Seasonal effects on forage nutritive value have been noted in grazing trials in Florida where forage regrowth intervals were kept constant. Gains of grazing cattle have been less during the summer than in spring and fall. This problem is called the "summer slump." This summer slump in cattle weight gain is due at least in part to the effect of the environment on forages. Summer slumps in nutritive value of warm-season grasses have been observed with hay harvested after similar regrowth intervals on different dates throughout the growing season (Table 3). Summer regrowth may have lower nutritive value because high temperature increases lignin deposition, and high rainfall increases growth rates and maturation of the forage.
In the case of hay made in Florida, the negative effects of season and maturity on forage nutritive value may be additive. Spring harvests are made generally after short regrowth periods, while summer harvests are made after long regrowth periods because of heavy summer rainfall that delays harvests. Therefore, the nutritive value of bermudagrass hay is greatest when harvested in the spring or early summer.
Pre-Harvest Management: Pre-harvest management for maximum nutritive value of hay or silage involves weed control and frequent cutting. (See discussion above under heading 2, Maturity.) Some producers harvest every four or five weeks throughout the season, making either hay or haylage, depending on rainfall.
Post-Harvest Management: The nutritive value of hay or silage can only be as good as the forage from which it was made. However, post-harvest decreases in hay or silage quality can be minimized by careful management. Post-harvest management of hay requires avoiding rain damage and proper curing of hay to less than 15% moisture. Leaching of nutrients from weathering decreases forage nutritive value. Therefore, hay bales should be stored under a barn or a tarp whenever possible. Post-harvest management of silage involves avoiding rain damage, wilting to 60%–70% moisture when necessary, packing to a density of about 40 lb/cubic feet (as fed), promptly sealing silos (or wrapping haylage bales) on the day the forage is harvested, and feeding out the silage at a rate that prevents heating (over 12 inches per day). For more information, check EDIS publication AN266: Comparison of Hay or Round Bale Silage as a Means to Conserve Forage (https://edis.ifas.ufl.edu/an266).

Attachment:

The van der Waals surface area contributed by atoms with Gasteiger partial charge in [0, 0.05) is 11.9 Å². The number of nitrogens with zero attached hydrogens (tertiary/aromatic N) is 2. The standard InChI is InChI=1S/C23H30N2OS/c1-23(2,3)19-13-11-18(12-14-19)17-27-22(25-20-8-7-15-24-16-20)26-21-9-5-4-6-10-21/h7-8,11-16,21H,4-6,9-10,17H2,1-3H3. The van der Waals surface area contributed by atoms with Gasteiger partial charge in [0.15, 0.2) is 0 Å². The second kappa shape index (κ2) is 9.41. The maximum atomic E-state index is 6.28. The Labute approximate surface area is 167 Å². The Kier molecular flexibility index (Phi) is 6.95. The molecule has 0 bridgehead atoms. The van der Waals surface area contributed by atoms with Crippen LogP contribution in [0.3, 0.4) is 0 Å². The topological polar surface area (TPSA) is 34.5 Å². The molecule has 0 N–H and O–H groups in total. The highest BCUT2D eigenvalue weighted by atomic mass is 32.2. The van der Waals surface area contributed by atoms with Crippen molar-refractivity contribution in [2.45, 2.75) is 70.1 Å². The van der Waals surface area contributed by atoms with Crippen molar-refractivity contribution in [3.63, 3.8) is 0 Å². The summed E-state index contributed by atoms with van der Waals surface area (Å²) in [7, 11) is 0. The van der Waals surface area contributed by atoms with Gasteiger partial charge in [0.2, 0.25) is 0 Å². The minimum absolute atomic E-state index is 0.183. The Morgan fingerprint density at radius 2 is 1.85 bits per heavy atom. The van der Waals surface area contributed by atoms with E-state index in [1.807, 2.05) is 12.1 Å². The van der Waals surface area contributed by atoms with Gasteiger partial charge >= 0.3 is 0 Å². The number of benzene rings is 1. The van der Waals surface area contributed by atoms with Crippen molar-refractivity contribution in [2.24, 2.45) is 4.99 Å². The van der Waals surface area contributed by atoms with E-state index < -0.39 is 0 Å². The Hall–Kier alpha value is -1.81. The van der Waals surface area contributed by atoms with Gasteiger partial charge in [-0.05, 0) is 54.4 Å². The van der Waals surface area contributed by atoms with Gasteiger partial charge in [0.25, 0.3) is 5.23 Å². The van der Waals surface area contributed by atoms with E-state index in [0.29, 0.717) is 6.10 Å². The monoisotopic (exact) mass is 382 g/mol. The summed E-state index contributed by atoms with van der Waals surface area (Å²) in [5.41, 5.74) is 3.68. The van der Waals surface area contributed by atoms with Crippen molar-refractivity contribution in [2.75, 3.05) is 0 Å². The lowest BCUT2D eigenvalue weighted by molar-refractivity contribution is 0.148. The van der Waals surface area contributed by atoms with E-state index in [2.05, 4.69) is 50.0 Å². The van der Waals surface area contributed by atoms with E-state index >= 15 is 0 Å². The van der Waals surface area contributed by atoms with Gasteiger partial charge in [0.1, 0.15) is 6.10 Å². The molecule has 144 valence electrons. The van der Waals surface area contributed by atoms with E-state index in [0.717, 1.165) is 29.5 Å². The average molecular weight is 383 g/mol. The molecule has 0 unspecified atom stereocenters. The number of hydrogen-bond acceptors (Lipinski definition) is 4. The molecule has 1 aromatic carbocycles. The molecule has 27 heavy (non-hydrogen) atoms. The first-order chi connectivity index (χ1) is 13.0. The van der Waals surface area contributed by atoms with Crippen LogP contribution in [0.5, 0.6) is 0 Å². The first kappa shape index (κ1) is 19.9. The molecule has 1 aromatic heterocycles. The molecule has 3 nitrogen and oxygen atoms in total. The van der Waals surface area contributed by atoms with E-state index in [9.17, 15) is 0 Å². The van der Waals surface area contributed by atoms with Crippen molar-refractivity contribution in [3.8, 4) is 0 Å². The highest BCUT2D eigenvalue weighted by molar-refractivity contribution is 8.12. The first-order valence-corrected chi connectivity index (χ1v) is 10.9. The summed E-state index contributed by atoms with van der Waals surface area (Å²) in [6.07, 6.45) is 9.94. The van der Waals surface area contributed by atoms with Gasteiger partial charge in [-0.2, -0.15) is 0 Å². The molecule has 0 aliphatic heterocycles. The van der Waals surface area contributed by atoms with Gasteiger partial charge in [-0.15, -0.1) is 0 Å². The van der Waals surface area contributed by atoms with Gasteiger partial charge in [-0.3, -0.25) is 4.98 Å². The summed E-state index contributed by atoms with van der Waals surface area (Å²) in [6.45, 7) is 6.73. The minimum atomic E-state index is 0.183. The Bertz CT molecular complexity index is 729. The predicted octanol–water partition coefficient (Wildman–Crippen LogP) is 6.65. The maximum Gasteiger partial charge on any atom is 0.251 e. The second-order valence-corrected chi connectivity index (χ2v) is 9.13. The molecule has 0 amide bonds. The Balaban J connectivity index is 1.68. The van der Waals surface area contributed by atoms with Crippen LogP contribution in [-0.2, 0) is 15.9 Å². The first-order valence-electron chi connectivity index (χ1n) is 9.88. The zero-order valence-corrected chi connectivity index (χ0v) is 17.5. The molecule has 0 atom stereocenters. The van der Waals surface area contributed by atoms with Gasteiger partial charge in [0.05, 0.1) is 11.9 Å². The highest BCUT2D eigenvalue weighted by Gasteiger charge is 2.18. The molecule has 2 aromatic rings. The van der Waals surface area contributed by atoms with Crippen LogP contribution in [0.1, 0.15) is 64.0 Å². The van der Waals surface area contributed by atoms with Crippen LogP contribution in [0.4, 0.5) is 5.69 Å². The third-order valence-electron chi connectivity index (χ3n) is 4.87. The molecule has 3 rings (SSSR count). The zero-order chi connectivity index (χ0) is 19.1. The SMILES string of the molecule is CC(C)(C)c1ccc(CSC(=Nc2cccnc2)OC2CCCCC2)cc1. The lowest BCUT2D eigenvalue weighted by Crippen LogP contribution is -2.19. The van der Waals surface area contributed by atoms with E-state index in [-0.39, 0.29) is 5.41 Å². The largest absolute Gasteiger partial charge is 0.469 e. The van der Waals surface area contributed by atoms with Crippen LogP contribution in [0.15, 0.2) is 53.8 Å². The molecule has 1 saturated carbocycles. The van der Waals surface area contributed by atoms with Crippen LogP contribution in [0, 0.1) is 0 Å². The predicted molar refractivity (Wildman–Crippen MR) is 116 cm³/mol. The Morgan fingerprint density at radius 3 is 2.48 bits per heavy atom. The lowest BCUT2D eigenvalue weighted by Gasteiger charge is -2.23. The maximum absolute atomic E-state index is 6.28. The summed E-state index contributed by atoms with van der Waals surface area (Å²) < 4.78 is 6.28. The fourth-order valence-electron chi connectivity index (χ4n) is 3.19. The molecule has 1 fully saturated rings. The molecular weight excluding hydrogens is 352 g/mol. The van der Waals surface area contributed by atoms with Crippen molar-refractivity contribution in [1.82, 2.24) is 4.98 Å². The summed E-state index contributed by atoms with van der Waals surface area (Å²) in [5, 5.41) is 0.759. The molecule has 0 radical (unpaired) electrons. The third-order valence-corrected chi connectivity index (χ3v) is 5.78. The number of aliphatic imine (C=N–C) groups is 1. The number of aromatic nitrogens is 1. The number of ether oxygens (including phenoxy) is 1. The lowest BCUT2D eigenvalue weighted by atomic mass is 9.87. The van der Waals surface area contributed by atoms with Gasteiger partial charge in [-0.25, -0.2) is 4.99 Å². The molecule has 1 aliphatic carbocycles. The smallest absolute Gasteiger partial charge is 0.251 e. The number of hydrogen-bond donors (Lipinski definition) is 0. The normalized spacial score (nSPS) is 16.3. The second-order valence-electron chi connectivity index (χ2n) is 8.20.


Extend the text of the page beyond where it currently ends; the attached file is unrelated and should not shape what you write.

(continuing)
Growth of yeasts and molds may also decrease forage nutritive value and acceptability, and therefore reduce forage intake by livestock. Additionally, molds may produce mycotoxins, which can reduce animal performance and cause diseases in livestock and people. To avoid mold growth, silages should be harvested and stored at the recommended moisture concentration. In addition, silage or haylage plastic should be maintained properly; any holes should be promptly sealed with silage tape. Silage density and feed out rate should follow the guidelines above to prevent mold growth and heating. Application of additives containing propionic acid or Lactobacillus buchneri inoculants can also prevent the growth of molds.